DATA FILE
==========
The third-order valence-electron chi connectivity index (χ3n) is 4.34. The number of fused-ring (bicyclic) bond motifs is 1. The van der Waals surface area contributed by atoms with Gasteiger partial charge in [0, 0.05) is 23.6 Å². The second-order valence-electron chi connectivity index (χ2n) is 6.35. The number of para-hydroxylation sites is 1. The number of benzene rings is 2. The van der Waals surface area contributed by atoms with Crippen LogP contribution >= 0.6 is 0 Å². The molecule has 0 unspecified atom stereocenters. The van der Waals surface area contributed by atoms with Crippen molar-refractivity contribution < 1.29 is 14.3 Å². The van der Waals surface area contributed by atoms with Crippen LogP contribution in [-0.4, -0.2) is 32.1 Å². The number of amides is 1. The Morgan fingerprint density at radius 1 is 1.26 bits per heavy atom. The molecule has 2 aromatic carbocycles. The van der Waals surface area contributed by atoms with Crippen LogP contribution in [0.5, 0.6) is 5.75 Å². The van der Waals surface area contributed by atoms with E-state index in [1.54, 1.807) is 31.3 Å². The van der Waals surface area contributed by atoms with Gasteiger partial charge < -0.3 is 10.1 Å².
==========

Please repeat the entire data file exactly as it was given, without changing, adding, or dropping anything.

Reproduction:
The third-order valence-electron chi connectivity index (χ3n) is 4.34. The number of fused-ring (bicyclic) bond motifs is 1. The van der Waals surface area contributed by atoms with Gasteiger partial charge in [0, 0.05) is 23.6 Å². The second-order valence-electron chi connectivity index (χ2n) is 6.35. The number of para-hydroxylation sites is 1. The number of benzene rings is 2. The van der Waals surface area contributed by atoms with Crippen LogP contribution >= 0.6 is 0 Å². The molecule has 0 unspecified atom stereocenters. The van der Waals surface area contributed by atoms with Crippen molar-refractivity contribution < 1.29 is 14.3 Å². The van der Waals surface area contributed by atoms with Crippen LogP contribution in [-0.4, -0.2) is 32.1 Å². The number of amides is 1. The Morgan fingerprint density at radius 1 is 1.26 bits per heavy atom. The molecule has 2 aromatic carbocycles. The van der Waals surface area contributed by atoms with Crippen LogP contribution in [0.5, 0.6) is 5.75 Å². The van der Waals surface area contributed by atoms with E-state index in [1.54, 1.807) is 31.3 Å². The van der Waals surface area contributed by atoms with Gasteiger partial charge < -0.3 is 10.1 Å².